• Madam Satan, in her nude scenes, and whenever her breasts aren't conveniently in shadows.
    • Same with the naked witches who curse Samuel/Salem.
  • Glamour: According to Sabrina Glamours are Vanity Spells Fairy Magic Ambrose corrects her and explains that Glamours are Protection Spells And that Witches not Fairies invented them
  • Has Two Mommies: They're sisters, not lovers, but the idea is the same.
  • I'm a Humanitarian: Sabrina's aunts are heavily implied to eat fresh human corpses.
  • Imagine Spot: After Harvey is killed, Sabrina imagines how their lives would have been if she chose the mortal side of her heritage.
  • Mistaken for Gay: Veronica mistakes Madam Satan for a lesbian at first, who implies that many witches are mistaken for gay women.
  • Mythology Gag: The title is a reference to an otherwise unrelated 70s Sabrina series named "Chilling Adventures in Sorcery as Told By Sabrina" which also had horror stories in it.
  • Naked on Arrival: When we first see Madam Satan, she has just been summoned up from Hell, and wanders around naked for a while until she finds a blanket to wrap herself in.
  • Not So Different: Edward's trial in the flashbacks has him state that witches are anti-homosexual.
  • Only Sane Cat: Just like in the TV series, Salem has a tendency to slip into this role. He even Lampshades it:
    "Since when did I become the voice of reason? ...I don't enjoy it."
  • Period Piece: Written in The New '10s but it takes place in The '60s.
  • Polly Wants a Microphone: In issue #2, a man named Martin Coslaw is killed (indirectly) by Madam Satan and brought back as her familiar, a talking crow.
  • Precision F-Strike: After her husband steals their infant daughter from her arms after her failed attempt at escaping him.
    Diana: Damn you, Edward, she's our daughter!!
  • Reptiles Are Abhorrent: Zig-Zagged a little with Ambrose's snake familiars, Nag and Nagaina. They're a little creepy and don't seem to have much of a conscience, but they're really no worse than any of the other familiars in the series, and are downright affectionate towards Ambrose.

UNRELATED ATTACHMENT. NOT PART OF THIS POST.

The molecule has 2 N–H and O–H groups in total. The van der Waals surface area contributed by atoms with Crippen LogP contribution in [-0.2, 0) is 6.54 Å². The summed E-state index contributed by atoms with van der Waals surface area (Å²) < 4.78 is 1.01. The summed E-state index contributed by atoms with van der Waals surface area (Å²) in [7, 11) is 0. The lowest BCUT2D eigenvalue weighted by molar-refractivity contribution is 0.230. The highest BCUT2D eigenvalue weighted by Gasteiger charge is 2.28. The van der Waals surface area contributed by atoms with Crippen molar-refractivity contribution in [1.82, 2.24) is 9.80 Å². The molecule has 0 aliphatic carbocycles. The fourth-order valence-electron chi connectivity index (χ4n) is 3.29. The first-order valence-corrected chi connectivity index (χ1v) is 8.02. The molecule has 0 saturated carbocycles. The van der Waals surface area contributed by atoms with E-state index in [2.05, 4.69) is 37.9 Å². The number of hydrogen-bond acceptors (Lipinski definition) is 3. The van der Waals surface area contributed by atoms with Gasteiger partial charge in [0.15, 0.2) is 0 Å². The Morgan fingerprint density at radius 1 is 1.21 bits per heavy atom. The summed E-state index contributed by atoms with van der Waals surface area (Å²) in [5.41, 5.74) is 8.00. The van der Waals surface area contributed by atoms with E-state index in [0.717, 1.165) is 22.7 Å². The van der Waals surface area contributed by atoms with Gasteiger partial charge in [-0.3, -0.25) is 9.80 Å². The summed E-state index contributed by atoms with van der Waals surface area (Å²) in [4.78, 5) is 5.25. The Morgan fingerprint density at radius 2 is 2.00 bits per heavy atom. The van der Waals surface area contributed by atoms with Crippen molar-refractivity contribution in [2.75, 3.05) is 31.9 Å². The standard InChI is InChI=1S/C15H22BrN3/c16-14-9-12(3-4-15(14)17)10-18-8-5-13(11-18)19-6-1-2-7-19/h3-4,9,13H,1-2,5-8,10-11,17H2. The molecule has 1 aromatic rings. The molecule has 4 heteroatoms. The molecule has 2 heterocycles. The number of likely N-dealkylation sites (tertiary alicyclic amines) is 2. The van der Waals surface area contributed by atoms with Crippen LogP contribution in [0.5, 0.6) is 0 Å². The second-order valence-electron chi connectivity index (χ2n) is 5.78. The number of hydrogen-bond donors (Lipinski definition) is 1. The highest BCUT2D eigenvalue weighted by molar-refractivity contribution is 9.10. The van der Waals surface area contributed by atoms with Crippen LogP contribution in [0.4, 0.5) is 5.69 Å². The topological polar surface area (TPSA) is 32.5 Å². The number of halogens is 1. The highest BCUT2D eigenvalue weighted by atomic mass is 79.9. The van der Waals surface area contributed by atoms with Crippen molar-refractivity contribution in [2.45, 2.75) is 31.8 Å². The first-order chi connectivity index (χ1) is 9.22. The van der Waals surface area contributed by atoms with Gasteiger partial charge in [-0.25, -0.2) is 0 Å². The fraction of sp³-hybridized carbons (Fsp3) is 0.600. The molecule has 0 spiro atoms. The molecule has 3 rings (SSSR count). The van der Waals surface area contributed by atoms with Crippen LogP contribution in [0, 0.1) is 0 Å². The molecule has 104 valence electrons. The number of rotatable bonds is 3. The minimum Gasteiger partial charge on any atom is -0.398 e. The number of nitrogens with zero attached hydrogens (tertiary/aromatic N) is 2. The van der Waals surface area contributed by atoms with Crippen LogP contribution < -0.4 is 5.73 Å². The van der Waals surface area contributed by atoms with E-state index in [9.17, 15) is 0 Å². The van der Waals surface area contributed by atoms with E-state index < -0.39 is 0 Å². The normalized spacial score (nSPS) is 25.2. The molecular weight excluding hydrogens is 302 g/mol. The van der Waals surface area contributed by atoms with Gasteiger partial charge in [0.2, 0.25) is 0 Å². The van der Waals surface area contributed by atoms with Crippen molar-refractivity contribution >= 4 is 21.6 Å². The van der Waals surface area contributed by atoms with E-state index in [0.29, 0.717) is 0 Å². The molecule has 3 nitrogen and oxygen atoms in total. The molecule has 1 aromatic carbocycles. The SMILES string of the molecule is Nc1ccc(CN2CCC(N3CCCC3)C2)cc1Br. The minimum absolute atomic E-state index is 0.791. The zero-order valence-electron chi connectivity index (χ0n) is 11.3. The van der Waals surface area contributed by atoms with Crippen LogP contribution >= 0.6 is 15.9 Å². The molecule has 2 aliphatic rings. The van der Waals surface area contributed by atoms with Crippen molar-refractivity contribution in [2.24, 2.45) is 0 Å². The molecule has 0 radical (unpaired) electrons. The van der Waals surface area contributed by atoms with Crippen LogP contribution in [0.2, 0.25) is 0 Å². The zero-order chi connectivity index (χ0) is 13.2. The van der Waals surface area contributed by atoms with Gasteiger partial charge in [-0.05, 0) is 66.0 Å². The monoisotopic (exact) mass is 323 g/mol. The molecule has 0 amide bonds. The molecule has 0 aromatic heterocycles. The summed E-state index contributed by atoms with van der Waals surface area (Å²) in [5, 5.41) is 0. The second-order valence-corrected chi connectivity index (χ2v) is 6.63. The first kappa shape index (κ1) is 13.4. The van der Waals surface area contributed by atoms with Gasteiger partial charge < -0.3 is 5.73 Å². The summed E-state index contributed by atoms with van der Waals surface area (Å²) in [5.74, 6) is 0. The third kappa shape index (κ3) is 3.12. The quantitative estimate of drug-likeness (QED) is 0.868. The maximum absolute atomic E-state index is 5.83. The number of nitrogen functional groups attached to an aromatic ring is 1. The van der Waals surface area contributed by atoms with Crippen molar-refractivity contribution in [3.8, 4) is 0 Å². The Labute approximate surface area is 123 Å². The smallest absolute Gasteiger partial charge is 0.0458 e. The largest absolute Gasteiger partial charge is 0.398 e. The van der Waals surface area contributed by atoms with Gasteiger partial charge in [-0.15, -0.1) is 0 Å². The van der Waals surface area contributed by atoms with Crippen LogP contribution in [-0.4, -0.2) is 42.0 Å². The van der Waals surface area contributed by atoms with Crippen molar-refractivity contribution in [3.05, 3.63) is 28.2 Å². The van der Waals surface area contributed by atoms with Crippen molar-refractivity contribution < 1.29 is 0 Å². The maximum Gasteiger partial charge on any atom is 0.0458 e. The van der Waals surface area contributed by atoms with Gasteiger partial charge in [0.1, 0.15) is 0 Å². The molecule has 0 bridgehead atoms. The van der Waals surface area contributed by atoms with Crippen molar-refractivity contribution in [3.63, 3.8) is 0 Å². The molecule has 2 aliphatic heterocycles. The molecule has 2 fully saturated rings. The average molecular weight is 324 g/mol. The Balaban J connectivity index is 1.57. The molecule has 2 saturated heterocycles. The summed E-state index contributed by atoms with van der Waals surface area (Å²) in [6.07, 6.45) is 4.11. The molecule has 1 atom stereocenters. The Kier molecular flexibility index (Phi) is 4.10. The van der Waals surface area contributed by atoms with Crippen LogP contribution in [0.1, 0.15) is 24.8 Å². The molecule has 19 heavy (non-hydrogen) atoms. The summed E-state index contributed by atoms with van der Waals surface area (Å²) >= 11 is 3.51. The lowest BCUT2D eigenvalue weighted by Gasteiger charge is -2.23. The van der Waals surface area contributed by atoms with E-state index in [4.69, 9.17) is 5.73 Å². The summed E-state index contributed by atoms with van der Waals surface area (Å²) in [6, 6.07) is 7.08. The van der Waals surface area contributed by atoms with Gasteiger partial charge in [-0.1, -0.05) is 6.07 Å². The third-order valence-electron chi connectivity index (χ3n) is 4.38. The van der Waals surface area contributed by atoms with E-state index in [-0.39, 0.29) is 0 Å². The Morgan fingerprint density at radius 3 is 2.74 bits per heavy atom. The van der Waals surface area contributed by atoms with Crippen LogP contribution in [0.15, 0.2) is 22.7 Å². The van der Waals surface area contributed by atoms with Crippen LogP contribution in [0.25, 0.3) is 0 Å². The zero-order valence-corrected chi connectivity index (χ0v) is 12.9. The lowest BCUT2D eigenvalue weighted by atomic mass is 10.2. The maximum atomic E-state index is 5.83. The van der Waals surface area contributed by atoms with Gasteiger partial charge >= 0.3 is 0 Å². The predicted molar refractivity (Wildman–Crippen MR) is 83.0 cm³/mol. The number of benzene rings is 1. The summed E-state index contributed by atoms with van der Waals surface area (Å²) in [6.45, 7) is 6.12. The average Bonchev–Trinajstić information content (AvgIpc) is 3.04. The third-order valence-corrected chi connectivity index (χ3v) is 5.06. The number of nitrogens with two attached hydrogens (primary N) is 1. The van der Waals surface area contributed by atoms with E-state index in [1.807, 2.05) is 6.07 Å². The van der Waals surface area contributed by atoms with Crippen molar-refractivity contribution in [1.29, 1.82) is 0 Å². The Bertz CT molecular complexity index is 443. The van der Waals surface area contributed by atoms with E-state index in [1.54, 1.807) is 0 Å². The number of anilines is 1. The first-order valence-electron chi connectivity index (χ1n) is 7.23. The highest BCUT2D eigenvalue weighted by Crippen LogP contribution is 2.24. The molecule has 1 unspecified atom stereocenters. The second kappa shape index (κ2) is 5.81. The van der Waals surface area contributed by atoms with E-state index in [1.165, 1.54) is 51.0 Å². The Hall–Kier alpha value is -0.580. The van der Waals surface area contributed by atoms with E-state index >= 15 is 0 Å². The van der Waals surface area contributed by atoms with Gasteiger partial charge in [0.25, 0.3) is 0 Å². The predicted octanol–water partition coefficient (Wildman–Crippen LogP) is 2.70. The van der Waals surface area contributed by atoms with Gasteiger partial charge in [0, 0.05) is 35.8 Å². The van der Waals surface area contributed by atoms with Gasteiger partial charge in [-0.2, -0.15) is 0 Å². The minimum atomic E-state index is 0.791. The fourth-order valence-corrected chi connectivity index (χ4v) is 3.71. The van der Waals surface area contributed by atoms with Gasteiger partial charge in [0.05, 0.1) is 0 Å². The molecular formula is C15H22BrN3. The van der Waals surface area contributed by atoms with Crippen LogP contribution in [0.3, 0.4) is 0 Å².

• Same Character, but Different: In the older Sabrina comics, Ambrose was stout, mustachioed and middle-aged, and the calm, reasonable counterpoint to the short-tempered, impulsive Hilda. In this comic he's slim, clean-shaven, teenaged and impetuous, having been expelled from boarding school for magical Disproportionate Retribution over a minor prank.
  • Shout-Out:
    • The three thugs that attempt to chase down and stab young Harvey Kinkle share their names with three of the gang members in Stand by Me and the novella it was based on: Billy and Charlie retain their first names with the characters from the latter, while Johnny Merrill lost his "Ace" nickname but kept his last name. The relations are also similar, with one of the goons being the older brother of the victim's best friend, and the younger brother telling the protagonist about the thing they're searching for (dirty magazines vs. a dead body).
    • Appropriately enough, Nag and Nagaina are the names of the cobras in Kipling's "Rikki-Tikki-Tavvi".
  • Skunk Stripe: Salem had this as a human, just like in other depictions.
  • Snarky Nonhuman Sidekick: There are four in the comic so far. There's Salem for Sabrina, of course; Nag and Nagaina for Ambrose, and Martin Coslaw for Madam Satan.
  • Strong Family Resemblance: Sabrina resembles her mother quite a bit, more so when her hair was still blonde.
  • Was Once a Man: Salem was once Samuel, an immigrant who came to live in Salem and was transformed by a witch before the infamous witch trials.
    • Nag and Nagaina were once a prince and princess who were betrayed by a warlock who set them up for a plot to murder their stepmother (which they actually did intend to do). The warlock turned them into cobras and they were eventually bought by Rudyard Kipling, who gave them to Ambrose.